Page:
Asian Stink Bugs Are About To Swarm Quebec, Biologists Warn
The population has tripled since 2014.
You might've seen (and smelled) a few of them around the city this summer, but biologists at the Université de Montréal warn that the Asian stink bug is about to pose a serious problem for Quebec.
According to a report from CBC News, the Asian stink bug, officially named the brown marmorated stink bug, is primed to invade farmland in the East and North of Quebec. Usually only found in urban areas, changing temperatures could force the bug to migrate.
The stink bug invaded farms in the United States in 2010, causing millions of dollars worth of damage to crops. Since it was first detected in Montreal in 2014, the stink bug population has more than tripled.
The stink bug gets its name from the foul smell it emits when it's crushed. It was accidentally introduced to the U.S. in 1998, after stowing away on a flight from China. It has been a persistent problem for farmers ever since.
It was first seen in Ontario in 2010.
It's usually no more than a couple of centimetres long and if left unchecked, can ravage a crop in a few short days.
Female stink bugs can lay up to 400 eggs in one lifetime. The bug has thrived in North America because of our excellent summer climate.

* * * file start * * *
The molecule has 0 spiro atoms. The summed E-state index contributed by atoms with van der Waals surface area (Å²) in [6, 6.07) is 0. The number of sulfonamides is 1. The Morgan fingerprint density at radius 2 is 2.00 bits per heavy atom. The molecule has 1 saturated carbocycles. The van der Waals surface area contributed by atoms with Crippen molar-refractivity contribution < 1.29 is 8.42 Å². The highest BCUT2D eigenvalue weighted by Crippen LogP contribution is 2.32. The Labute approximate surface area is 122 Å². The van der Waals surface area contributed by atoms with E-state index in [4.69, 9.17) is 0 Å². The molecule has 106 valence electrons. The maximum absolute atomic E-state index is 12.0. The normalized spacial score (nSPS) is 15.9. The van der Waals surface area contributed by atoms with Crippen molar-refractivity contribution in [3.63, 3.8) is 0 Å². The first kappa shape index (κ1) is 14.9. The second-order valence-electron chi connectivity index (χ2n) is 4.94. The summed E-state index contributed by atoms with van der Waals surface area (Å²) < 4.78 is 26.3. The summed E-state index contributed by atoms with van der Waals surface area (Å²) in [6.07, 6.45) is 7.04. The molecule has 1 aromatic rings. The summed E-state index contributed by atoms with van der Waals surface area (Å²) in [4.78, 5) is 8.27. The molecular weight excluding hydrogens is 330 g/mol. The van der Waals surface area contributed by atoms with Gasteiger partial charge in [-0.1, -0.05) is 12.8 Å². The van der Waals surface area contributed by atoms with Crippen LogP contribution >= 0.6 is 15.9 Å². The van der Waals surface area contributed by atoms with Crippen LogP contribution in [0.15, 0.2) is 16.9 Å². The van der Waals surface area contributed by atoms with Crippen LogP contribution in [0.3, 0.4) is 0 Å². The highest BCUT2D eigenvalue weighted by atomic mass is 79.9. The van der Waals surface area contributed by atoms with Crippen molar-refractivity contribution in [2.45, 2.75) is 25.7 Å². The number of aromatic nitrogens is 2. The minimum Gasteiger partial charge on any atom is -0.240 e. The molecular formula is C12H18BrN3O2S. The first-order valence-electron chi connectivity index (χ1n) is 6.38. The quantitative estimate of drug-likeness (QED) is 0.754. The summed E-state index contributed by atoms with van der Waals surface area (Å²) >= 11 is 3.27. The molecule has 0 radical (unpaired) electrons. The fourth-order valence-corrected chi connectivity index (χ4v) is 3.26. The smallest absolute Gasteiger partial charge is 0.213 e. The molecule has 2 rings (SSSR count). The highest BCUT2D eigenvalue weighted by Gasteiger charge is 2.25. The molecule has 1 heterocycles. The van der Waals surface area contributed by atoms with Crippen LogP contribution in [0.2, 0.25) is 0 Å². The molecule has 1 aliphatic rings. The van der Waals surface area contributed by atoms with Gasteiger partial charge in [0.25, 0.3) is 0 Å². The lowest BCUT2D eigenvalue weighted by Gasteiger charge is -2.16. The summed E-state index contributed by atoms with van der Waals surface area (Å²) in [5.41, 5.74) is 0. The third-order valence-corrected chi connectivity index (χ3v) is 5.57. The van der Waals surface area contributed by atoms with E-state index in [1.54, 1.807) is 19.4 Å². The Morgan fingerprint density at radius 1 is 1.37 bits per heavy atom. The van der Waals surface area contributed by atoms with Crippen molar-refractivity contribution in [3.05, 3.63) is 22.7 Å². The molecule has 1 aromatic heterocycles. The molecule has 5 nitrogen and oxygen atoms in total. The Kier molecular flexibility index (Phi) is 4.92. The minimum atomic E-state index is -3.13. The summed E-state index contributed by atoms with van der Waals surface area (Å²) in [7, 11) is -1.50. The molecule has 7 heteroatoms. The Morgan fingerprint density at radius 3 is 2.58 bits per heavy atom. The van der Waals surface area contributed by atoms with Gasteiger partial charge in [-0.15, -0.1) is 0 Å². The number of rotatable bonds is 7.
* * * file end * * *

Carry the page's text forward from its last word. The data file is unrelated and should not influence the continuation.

Stink bugs love to feed on fruit crops and leafy plants like lettuce. It also has a taste for corn and soy, which are some of the most common crops in Quebec.
The city of Montreal acknowledges that stink bugs are rampant in the city and have a released list of preventative measures for all residents.
The stink bug is no more than a nuisance and bird food in the city. Biologists, however, warn that the bug is likely to migrate to parts of Eastern and Northern Quebec thanks to climate change.
According to Global News, stink bugs survive Canadian winters by taking shelter in homes and lying dormant until spring arrives. You can trap stink bugs by creating a makeshift trap with some water bottles.
Biologists say that farmers should install preventative measures such as "insecticides, biological control and select plants that are resistant."
Let's hope the crops will stay bug-free. After all, we all remember what happens when bugs are left unchecked, right?